Mumbai court rejects man’s expense claim, orders ex-wife to pay child support
Dismissing a man’s claim that his expenses exceeded his salary because he lived in one of the most expensive cities in the world, a Mumbai court ordered him to pay alimony to his ex-wife.
The court order last week concerned the wife’s plea seeking interim measures under the Protection of Women Against Domestic Violence Act.
The man, an architect, told the court he was making Rs 2.31 lakh and that was the “bare minimum” for his survival in Dubai, which he said was one of the most expensive cities of the world, expressing their inability to pay for maintenance. .
“As such, neither person nor respondent. 1, who is highly skilled, resides in the most expensive city of Dubai, visits many other countries like China etc, incurs mobile spending over Rs 10,000, can’t believe he is now unemployed / unemployed. It only shows to avoid keeping the plaintiff… the respondent (is) by falsely stating that he is unemployed. Failure to maintain the claimant is also an act of domestic violence, ”the court said.
He ordered the man to provide his wife with accommodation in their house if she chooses to reside with him, as well as Rs 20,000 as maintenance or Rs 30,000 including rent if she lives in a separate house. until the case is heard for a final order.
The couple married in 2017.
In her court application, the woman said her parents at the time gave Rs 50,000 in cash and gold to the man and his family members. She alleged that a month later a request for Rs 6 lakh was made for a dowry, of which Rs 4 lakh was paid.
The woman further claimed that her husband’s family demanded that the interior decoration of their house be done with the expenses incurred by her parents. She alleged other domestic violence, claiming that she had been abused and was not allowed to receive medical treatment.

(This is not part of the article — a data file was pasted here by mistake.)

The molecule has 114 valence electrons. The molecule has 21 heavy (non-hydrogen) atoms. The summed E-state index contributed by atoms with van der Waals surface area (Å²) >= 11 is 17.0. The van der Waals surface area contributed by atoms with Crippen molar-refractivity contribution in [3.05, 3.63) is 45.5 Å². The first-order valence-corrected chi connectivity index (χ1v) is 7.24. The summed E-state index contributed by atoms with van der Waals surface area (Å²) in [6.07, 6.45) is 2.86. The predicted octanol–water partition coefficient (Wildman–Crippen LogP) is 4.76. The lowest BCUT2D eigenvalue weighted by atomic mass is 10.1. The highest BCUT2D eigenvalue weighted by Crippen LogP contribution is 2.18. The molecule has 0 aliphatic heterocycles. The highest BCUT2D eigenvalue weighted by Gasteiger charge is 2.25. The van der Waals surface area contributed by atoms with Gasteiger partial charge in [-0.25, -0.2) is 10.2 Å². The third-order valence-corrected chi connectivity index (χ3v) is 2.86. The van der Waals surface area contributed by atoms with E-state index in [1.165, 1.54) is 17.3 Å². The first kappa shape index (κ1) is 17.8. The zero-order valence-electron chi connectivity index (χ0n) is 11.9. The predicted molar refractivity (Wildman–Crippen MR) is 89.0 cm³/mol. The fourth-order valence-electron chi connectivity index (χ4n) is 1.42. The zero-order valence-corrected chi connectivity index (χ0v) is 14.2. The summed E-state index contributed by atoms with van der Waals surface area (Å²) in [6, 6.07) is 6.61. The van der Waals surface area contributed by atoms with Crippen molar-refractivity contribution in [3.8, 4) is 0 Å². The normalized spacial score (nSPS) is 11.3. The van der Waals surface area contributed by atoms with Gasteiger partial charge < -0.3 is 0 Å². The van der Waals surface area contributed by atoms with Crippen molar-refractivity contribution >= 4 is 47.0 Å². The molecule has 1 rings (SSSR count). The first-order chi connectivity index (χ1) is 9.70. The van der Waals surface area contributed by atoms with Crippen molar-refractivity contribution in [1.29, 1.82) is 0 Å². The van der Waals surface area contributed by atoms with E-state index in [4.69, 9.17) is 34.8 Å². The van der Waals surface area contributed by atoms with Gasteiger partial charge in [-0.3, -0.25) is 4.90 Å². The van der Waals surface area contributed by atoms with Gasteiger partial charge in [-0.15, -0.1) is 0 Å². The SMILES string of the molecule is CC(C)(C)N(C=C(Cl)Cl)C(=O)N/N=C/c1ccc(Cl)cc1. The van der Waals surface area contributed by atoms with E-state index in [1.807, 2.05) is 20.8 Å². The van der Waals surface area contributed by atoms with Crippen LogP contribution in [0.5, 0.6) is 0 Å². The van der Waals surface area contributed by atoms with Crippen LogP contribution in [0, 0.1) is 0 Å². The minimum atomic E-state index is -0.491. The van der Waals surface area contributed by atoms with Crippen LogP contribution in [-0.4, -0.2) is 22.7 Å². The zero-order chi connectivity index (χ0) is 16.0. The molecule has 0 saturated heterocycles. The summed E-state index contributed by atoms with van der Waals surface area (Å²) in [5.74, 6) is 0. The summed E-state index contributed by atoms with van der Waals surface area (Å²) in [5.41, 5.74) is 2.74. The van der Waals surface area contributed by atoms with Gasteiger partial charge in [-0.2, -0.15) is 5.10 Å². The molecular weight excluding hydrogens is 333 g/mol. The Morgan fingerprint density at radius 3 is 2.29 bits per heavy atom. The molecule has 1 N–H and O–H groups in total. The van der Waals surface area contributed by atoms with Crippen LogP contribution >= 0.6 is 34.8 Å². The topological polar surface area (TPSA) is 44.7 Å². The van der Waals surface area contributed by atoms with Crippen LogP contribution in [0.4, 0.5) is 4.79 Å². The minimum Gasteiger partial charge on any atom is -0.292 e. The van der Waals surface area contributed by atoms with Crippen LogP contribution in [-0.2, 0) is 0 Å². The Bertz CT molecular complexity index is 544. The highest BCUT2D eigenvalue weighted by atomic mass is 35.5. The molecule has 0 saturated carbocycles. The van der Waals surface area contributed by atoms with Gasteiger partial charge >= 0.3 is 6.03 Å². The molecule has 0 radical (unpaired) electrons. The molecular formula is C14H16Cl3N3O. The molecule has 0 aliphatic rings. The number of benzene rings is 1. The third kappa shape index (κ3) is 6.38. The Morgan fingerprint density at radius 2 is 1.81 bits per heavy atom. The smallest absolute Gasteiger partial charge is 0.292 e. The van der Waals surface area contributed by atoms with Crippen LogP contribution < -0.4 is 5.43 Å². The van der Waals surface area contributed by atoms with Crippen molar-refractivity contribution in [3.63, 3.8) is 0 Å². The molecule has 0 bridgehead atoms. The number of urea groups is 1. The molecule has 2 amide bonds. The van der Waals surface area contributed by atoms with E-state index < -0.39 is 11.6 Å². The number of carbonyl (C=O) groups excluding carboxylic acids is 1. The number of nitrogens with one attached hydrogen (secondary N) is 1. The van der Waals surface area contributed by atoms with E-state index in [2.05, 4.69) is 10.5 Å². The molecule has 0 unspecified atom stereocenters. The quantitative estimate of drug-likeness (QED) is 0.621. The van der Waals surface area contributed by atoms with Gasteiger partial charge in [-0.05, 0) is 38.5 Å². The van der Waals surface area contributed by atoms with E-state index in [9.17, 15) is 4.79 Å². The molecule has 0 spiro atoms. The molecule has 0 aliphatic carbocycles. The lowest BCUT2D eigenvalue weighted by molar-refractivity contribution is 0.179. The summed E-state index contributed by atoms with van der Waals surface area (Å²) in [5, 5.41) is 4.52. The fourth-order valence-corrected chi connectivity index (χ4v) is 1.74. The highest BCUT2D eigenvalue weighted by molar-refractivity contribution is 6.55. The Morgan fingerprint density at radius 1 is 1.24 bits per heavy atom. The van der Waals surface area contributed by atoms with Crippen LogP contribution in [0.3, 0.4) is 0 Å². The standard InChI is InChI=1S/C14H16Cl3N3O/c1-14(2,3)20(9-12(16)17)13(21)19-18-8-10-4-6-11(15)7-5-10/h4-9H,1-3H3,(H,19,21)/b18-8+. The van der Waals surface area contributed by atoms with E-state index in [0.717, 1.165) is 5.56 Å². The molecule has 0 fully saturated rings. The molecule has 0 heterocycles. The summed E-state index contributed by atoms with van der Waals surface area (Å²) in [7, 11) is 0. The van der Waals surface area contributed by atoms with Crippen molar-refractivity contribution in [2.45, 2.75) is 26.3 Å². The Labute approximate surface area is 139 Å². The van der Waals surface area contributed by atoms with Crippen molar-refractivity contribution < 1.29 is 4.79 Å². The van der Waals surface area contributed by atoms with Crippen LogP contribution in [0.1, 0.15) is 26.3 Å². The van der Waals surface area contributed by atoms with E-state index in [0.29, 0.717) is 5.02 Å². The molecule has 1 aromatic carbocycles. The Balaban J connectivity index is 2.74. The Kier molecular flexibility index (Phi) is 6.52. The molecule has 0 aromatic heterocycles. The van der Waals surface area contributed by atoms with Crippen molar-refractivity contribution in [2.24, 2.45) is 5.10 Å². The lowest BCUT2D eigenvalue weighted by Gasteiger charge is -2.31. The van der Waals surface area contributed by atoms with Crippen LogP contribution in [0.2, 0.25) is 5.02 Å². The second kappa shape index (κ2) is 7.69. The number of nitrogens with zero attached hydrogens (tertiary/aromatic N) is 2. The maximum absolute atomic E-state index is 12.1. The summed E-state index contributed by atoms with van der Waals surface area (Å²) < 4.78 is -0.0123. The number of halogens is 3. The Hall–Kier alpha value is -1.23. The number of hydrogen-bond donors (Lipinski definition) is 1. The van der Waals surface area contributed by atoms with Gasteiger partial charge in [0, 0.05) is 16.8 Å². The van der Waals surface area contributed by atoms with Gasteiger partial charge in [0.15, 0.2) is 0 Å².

Her husband had denied claims that they never asked for money and that a check drawn in their favor was a friendly loan, which was returned. He said a false complaint was filed a year after he filed for divorce. He also claimed that his wife had a job and earned Rs 50,000.
The man had also claimed that the complaint was made to harass them as they confronted his wife’s parents over hiding his mental illness before their marriage. The court took into consideration the conversations between the couple to conclude that this claim was false.
The court said the evidence, including their arrangements at the wedding, the honeymoon destination and the architecture at home, showed that they were both from affluent upper-middle-class families.
The court said the evidence showed it was a prima facie case of domestic violence, with the woman being harassed for money and because of her illness. He said that being a working woman is no reason to deny him maintenance and housing.